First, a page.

Adverse nondrug reactions
Adverse events is an interesting topic, particularly in relation to clinical trials, and how we interpret the results of clinical trials for clinical practice. Adverse events described in patient information leaflets with prescribed drugs can lead to some interesting discussions with patients, especially when comments of frequency or severity of the adverse event are missing, limited, or misunderstood.
In single dose trials, the way in which adverse event data are collected in clinical trials can affect how many adverse events are recorded, and the extent of any differences between active treatment and placebo . In long duration trials, almost every patient will record at least one adverse event, and making sense of even common, reversible and minor adverse events is difficult. What we most want to know is how much more common an adverse event is with treatment.
When placebo is used in clinical trials and adverse events occur, all sorts of convoluted discussions take place about placebo “causing” adverse events. What we really need is some information about adverse event frequency in people not taking part in a trial and not on any drugs, as a background to inform our discussions and thinking. Despite this being obvious and important, Bandolier, prompted by a reader, could find very little information. Only two [2, 3] studies seem to have measured adverse events in a population not in a trial and not on any drugs.
Both studies were retrospective questionnaires about the presence of symptoms often listed as adverse events of drugs. The first was conducted in medical and nonmedical people in Philadelphia in the late 1960s, and the second reproduced the study in medical students in Magdeburg thirty years later.
In both studies, subjects initially recruited were screened for any diseases or medicines being taken, and only those without disease and taking no medicines were asked to complete the symptom questionnaire. The exception was that oral contraceptives were allowed in the German study. Subjects were asked to record whether they had any of the listed symptoms in the three days before questioning.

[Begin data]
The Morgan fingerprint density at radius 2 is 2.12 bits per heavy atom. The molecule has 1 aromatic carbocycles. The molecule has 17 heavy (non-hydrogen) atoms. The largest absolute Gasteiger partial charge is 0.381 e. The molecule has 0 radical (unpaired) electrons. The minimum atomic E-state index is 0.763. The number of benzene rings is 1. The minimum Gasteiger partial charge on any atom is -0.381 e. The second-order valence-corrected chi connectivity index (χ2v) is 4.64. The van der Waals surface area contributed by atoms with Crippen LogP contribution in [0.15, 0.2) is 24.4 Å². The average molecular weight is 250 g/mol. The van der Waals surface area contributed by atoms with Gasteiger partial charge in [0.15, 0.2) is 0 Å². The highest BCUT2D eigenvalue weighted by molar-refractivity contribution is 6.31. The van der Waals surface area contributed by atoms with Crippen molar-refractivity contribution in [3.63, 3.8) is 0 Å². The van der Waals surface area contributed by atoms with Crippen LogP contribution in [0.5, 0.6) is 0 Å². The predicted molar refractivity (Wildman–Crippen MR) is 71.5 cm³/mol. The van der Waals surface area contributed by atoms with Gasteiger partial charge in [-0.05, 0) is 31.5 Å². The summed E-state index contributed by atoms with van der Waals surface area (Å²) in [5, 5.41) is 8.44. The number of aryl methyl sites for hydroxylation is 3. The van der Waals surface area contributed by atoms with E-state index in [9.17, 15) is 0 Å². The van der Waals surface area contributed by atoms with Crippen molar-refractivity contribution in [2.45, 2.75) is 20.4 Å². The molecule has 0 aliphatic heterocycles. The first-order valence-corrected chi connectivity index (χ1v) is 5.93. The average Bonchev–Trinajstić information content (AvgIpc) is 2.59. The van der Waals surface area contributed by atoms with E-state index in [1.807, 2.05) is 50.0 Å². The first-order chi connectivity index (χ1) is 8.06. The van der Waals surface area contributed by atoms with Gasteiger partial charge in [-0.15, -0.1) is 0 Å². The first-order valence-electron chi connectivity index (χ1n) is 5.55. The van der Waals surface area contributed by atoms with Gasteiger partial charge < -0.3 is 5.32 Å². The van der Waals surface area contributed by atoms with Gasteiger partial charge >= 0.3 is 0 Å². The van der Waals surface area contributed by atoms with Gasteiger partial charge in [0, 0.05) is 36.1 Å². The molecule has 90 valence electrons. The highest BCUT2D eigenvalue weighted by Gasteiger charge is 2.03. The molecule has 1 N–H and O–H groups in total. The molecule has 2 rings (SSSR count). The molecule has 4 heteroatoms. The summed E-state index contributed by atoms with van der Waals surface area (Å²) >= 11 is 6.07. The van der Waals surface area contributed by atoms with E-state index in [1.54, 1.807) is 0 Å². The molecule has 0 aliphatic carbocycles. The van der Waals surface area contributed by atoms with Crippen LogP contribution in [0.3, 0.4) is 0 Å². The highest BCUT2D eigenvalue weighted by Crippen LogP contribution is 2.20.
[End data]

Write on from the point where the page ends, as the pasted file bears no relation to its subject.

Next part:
Most people in the surveys were young and in their 20s. Adverse event reporting was common, and the list of adverse events and the frequency with which they were reported is shown in Table 1. Fatigue was the most common symptom noted in 40% or more, with nasal congestion, sleepiness, irritability, headaches and pain in muscles and joints occurring in 10% or more (Table 1). There were no major differences between medical and nonmedical subjects, nor between studies conducted 30 years apart.
Table 1: Presence of symptoms often listed as adverse events over previous three days in healthy, young, individuals in USA and Germany, 30 years apart
|Inability to concentrate|
|Bleeding from gums after brushing teeth|
|Pain in muscles|
|Pain in joints|
|Faintness of dizziness when first standing up|
|Loss of appetite|
|Bleeding or bruising|
|Giddiness or weakness|
|Excessive bleeding from gums after brushing teeth|
Over the 544 subjects in all three groups, 83% reported at least one symptom over the preceding three days, and only 17% reported none of these symptoms. Large percentages of subjects reported multiple symptoms (Figure 1).
Figure 1: Frequency of reported symptoms
What are we to make of this high level of adverse event reporting in young, healthy individuals? The results were consistent, but both studies used retrospective rather than prospective questioning. It might be conservative, since people taking analgesics or medicines for allergies were omitted.
Certainly it makes us look at clinical trial results with high levels of adverse events, but no difference between active and placebo, in a new light. It is what we should expect, and not necessarily a product of being in a trial. We might also wish to speculate about the results we would find in older, but fit populations, or populations that include people who do have disorders being treated.
Why did Bandolier find only two studies? It may be that our searching was badly flawed, and in that case we would love to be put right by informed readers telling us where we can find out more. But it may just be that there is not much there, which would make this a fertile research territory for young, aspiring, professionals.
- JE Edwards. Reporting of adverse effects in clinical trials should be improved. Lessons from acute postoperative pain. Journal of Pain and Symptom Management 1999 18:427-437.
- MM Reidenberg, DT Lowenthal. Adverse nondrug reactions. New England Journal of Medicine 1968 279: 678-679.
- FP Meyer et al. Adverse nondrug reactions: an update. Clinical Pharmacology and Therapeutics 1996 60: 347-352.